Sagan also identifies cosmology with its own history. He lavishes reverent detail on the ancient Greek and Alexandrian study of the stars and planetary motions, the pioneering work by the Renaissance scientists Brahe, Kepler, Copernicus, Huygens, and others, and the men who revolutionized science with the formulation of laws of motion, Newton and Einstein.
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126 of 136 people found the following review helpful By A Customer on September 7, 1999
Format: Paperback
Carl Sagan's Cosmos, tells the strory of 15 billion years of cosmic history like no one else can.
The book shows how broad and deep Carl's interests extend and draws the reader into a world of fascination. Although the book is primarily about how science has developed in our society the book touches on subjects such as history, philosophy, religion, cultures and so fourth. The book is written in simple terms and is understandable to those without a background in science.
Carl has an amazing ability to write with such enthusiasim and sincerity. Although the book was written at the height of the cold war it reflects an overall optimisim and hope for our species and planet. Carl Sagan is a remarkable human being and humanitarian as is reflected in all of his books. Cosmos is in some way his manifesto and I believe his best book. Carl's death was a loss not just to science but also to our species.
Carl Sagan is my favourite author and Cosmos my favourite book.
I recommend Cosmos to all of those who can read! *****!!!
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86 of 94 people found the following review helpful By Roger McEvilly (the guilty bystander) on January 7, 2001
Format: Mass Market Paperback
I first saw the series COSMOS on TV in about 1980 when I was about 12, and have been searching for similar material ever since. Carl Sagan is able to capture the mystery and the beauty of astronomy, science, art and religion in a way that most poeple can follow, and in a way that is interesting and invigorating. He is a very clear thinker and presenter. And this book, based on that very popular TV series of the same name, I found in an old book store, which I immediately grabbed. Here was something of my childhood, and something very special. The book did not disappoint. It is filled with stunning images, photographs, illustrations, diagrams and so on. And the text is fun, enlightening, clear, visionary, and precise. Not surprising, since it is written by an atronomer at heart. It is also advisable to search around and buy the illustrated edition-the illustrations add much to the text.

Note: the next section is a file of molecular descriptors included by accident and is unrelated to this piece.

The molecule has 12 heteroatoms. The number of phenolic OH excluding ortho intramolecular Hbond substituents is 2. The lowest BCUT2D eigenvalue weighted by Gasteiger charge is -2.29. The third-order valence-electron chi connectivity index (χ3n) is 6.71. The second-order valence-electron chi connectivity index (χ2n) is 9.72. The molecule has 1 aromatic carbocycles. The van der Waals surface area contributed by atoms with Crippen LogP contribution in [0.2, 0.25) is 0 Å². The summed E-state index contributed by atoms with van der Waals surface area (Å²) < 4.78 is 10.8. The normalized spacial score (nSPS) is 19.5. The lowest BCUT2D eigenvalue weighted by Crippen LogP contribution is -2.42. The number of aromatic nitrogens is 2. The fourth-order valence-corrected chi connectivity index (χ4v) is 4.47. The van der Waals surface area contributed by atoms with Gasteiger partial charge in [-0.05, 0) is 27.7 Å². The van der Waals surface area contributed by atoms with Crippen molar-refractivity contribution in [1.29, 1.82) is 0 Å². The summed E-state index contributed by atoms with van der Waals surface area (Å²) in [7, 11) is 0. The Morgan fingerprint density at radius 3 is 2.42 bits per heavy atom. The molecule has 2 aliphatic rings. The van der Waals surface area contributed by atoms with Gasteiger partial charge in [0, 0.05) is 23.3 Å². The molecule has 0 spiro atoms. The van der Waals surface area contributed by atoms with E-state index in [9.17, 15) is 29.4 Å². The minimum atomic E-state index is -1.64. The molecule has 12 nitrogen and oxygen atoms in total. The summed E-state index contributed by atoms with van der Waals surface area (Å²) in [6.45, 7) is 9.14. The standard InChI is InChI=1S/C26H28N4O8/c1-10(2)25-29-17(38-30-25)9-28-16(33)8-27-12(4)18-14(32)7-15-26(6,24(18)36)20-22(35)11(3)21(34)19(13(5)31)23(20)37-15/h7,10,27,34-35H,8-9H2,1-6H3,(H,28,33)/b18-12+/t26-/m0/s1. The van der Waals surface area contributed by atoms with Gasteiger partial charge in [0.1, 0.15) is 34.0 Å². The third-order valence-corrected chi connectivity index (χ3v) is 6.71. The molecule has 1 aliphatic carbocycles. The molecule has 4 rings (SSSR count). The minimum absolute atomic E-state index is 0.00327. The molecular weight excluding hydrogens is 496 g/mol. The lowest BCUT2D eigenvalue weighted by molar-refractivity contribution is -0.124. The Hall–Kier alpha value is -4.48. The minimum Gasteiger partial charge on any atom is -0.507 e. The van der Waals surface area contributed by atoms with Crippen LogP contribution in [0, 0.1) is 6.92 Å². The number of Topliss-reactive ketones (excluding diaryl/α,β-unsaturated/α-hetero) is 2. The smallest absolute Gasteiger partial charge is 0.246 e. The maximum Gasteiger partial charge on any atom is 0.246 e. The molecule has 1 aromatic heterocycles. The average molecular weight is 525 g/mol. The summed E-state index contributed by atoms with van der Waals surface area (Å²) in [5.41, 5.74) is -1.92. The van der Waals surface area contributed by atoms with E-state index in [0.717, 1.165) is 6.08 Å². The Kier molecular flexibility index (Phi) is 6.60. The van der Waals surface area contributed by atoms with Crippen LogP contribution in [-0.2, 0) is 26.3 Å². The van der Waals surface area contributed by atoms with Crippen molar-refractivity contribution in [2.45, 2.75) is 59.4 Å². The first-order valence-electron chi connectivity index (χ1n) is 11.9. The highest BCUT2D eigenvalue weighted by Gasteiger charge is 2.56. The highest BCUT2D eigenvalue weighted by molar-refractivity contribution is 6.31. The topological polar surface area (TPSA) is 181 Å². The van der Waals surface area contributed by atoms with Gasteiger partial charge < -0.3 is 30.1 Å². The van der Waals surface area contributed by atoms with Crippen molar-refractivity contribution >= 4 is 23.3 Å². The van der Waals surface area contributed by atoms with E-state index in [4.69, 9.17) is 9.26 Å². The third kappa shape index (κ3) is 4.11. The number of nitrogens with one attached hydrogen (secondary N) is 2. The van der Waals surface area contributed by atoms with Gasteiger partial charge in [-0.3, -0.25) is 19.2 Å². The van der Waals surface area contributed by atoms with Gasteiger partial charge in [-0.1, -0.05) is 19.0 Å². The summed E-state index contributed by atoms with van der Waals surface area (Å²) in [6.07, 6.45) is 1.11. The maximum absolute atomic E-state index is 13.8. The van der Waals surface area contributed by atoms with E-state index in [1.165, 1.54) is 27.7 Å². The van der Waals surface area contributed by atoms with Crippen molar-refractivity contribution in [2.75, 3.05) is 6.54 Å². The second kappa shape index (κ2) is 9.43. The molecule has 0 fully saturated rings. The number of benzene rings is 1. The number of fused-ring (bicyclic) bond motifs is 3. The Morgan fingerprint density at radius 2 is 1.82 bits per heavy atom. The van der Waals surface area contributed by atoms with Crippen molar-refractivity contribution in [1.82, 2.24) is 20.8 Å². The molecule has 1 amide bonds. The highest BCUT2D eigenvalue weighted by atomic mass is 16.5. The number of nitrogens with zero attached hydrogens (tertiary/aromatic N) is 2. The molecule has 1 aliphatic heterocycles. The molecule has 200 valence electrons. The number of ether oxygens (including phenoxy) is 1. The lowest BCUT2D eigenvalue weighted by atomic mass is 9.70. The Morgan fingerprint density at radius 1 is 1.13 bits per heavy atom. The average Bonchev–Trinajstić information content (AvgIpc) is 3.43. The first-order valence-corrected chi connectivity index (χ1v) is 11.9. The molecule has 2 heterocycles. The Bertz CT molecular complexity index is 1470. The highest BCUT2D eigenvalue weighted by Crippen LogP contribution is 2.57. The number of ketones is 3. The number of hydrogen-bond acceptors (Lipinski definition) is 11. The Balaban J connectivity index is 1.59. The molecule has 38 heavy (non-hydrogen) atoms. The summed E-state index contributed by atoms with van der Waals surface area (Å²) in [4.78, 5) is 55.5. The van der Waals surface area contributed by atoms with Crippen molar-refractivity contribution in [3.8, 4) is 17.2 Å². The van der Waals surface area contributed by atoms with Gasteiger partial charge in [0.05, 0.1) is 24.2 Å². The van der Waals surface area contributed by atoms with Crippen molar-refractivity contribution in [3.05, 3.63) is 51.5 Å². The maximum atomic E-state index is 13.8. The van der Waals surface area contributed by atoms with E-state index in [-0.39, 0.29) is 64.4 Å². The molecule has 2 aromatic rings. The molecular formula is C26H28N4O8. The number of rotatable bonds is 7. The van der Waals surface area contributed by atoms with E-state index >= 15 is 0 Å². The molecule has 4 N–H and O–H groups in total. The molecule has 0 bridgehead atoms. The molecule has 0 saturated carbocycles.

Carl places the earth on the shores of the cosmic ocean-the title of the first chapter. He traces religious, artistic and scientific investigations into the 'cosmos' throughout the millenia, and the amount of useful historical information he brings up is quite extraordinary. He draws together the thoughts of ancient cultures like the Greeks, Babylonians, Stone Age man, Renaissance thinkers, poets, artists, and famous scientists, and ties these in with many modern discoveries concerning the nature of the universe. One can see his strong leanings on the likelihood of extraterrestial life and the SETI project between the lines, as well as his views on religion and its place in the human psyche. One particularly interesting peice describes the downfall of the old greek science and the destruction of the library at Alexandria, and how these tie in with his views on history, science and religion in general.
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40 of 45 people found the following review helpful By Baby Dad on June 15, 2012
Format: Mass Market Paperback Verified Purchase
The content of this book makes it a classic. But the quality of the mass market edition fails to do it justice: the print is the tiniest I have ever seen (or not seen--who knew so many words could be crowded onto a page?). The covers are the event horizon beyond which legibility disappears. The layout is perfunctory and the paper cheap. Yes, mass markets are not printed for elegance, but this one sets a new low. For a few dollars more, the paperback edition, also available from Amazon, provides everything you were hoping for, including a large number of high-quality illustrations and photos, that, like the much more expensive hard cover edition, creates in the reader the sense of surprise and awe that Sagan intended.